It’s not exactly rocket science that our American culture seems to be more hostile to public expressions of Christianity with each passing day. Christian values across the board are ridiculed when they run counter to a society’s prevailing values and attitudes, and it’s nothing new. At the same time, sharing the good news of the Gospel of Jesus Christ is both the mission and great privilege of all believers. So how are we to accomplish this mission knowing that merely expressing our faith in public settings outside of our respective faith communities?
This is the first in a series of articles addressing this all important issue from the personal perspective of an old soldier who just wants “to leave something behind” (to quote the title of a Sean Rowe song) that might help others traveling along Gospel Highway.
As the above title states, the first step is to just ‘be available’. It sounds easy, but it might be more difficult that it sounds. While all of us have at one time or another told God (not without a certain amount of pride) that we are available to do whatever he commands us to do, who among us has not taken a step backward when faced with very real consequences of exiting the jump door of a high performance aircraft into unknown darkness. Paratrooper metaphor aside, it can be scary. So before you declare to our Savior your willingness and availability to share His gospel with the world around you, consider the cost in terms of what it will mean in your personal life. Are you ready to be open about your Christian faith, no matter what? That’s the starting point. Keeping your faith to yourself isn’t an option.
While I might not know you, I do know that if you are available, God will use you. Here are a few examples I know of from within the Special Forces community.
- ·A small detachment of SF soldiers were training in the Allegheny forest in Pennsylvania. One of the men was known by all of the men to be a Christian, although he didn’t advertise it. Another of the men, a team medic, was dating a girl from Boston who was a Christian and talked about God now and again. The entire detachment was sitting around a camp fire in the woods (non-tactical) and the medic started talking about his ‘Christian’ girlfriend from Boston and asking questions.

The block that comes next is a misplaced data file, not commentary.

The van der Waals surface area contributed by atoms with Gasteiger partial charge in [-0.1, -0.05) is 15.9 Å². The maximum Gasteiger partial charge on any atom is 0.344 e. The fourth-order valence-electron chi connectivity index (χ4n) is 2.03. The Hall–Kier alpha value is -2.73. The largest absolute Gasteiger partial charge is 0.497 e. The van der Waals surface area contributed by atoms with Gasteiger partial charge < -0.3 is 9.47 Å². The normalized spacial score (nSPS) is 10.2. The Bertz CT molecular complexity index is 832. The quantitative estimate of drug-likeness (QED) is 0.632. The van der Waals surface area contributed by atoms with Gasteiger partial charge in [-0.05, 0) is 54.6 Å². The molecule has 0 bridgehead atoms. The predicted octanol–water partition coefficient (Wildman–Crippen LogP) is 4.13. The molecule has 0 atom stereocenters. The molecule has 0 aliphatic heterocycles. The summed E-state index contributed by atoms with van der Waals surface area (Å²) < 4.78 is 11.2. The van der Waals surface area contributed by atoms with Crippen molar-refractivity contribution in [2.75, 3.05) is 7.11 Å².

- ·An SF Battalion field headquarters was established in the Cape Cod area for a training exercise. During the exercise one of the SF soldiers in the Bn died when both of his parachutes failed during an infiltration operation in upstate NY. His name was Bob and he was a strong believer. The Bn Commander in the Cape Cod location wanted to have a memorial service for Bob and asked for someone who was close to Bob to visit with the local minister who was to mold the service in the field headquarters. As a result of the meeting, the entire field headquarters heard a clear presentation of the gospel message, from the commander (LTC) on down.
- ·An SF “A” Team Leader (CPT) was killed over Lockerbie Scotland in 1988 returning from an exercise planning event. The Pan Am aircraft was destroyed by a bomb. One of his Team Sergeants, an E-8, who had served his Team for a year before being reassigned to another position in the 10th SF Group, was a believer and all of the team members knew it. The former Team Sergeant attended the funeral service at the SF Chapel at Ft. Devens. When the casket bearers were walking from the chapel to the waiting hearse, the former Team Sgt’s eyes and the eyes of the casket bearers met and a silent reminder of the finality of death passed between them.
We share these examples solely to demonstrate what can happen, in God’s providence, just because you are available, without any overt actions on your part. No initiating religious conversations, passing out Gospel literature, or “I’m a Fool for Jesus, Whose Fool Are You?” bumper stickers. God opens doors. All we do is walk through those doors and let God be God. Seeds of the Gospel are sown and souls are eternally saved.
I leave you with a question.
Are you available?
Be blessed as you grow in Christ!
I love your real world examples
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